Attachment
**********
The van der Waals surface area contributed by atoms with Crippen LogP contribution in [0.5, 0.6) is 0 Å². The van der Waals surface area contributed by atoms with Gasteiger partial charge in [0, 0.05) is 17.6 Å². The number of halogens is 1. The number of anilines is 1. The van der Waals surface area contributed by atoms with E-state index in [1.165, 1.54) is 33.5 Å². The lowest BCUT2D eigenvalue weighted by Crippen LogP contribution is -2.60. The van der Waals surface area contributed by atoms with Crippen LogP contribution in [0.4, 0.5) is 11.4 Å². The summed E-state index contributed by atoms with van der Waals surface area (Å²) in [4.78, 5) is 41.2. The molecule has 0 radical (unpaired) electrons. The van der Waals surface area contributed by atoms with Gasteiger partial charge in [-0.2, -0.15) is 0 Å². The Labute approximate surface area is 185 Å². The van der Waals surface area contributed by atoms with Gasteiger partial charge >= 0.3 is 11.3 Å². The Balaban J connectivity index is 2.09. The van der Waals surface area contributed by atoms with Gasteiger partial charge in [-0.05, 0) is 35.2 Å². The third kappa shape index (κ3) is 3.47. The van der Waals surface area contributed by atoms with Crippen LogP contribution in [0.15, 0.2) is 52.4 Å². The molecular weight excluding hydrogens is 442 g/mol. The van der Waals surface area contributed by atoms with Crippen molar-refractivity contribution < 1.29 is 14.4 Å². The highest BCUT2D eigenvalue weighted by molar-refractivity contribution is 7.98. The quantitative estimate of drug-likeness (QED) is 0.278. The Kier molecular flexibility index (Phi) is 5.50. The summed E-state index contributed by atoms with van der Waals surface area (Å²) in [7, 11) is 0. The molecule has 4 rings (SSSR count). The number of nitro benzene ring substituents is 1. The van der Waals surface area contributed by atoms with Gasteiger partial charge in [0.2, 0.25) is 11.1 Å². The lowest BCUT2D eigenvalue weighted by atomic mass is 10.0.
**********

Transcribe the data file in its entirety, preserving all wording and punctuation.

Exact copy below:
The van der Waals surface area contributed by atoms with Crippen LogP contribution in [0.5, 0.6) is 0 Å². The van der Waals surface area contributed by atoms with Gasteiger partial charge in [0, 0.05) is 17.6 Å². The number of halogens is 1. The number of anilines is 1. The van der Waals surface area contributed by atoms with E-state index in [1.165, 1.54) is 33.5 Å². The lowest BCUT2D eigenvalue weighted by Crippen LogP contribution is -2.60. The van der Waals surface area contributed by atoms with Crippen LogP contribution in [0.4, 0.5) is 11.4 Å². The summed E-state index contributed by atoms with van der Waals surface area (Å²) in [4.78, 5) is 41.2. The molecule has 0 radical (unpaired) electrons. The van der Waals surface area contributed by atoms with Gasteiger partial charge in [-0.2, -0.15) is 0 Å². The Labute approximate surface area is 185 Å². The van der Waals surface area contributed by atoms with Gasteiger partial charge >= 0.3 is 11.3 Å². The Balaban J connectivity index is 2.09. The van der Waals surface area contributed by atoms with Gasteiger partial charge in [-0.05, 0) is 35.2 Å². The third kappa shape index (κ3) is 3.47. The van der Waals surface area contributed by atoms with Crippen LogP contribution in [0.15, 0.2) is 52.4 Å². The molecular weight excluding hydrogens is 442 g/mol. The van der Waals surface area contributed by atoms with Crippen molar-refractivity contribution < 1.29 is 14.4 Å². The highest BCUT2D eigenvalue weighted by molar-refractivity contribution is 7.98. The quantitative estimate of drug-likeness (QED) is 0.278. The Kier molecular flexibility index (Phi) is 5.50. The summed E-state index contributed by atoms with van der Waals surface area (Å²) in [7, 11) is 0. The molecule has 4 rings (SSSR count). The number of nitro benzene ring substituents is 1. The van der Waals surface area contributed by atoms with Gasteiger partial charge in [0.2, 0.25) is 11.1 Å². The lowest BCUT2D eigenvalue weighted by atomic mass is 10.0.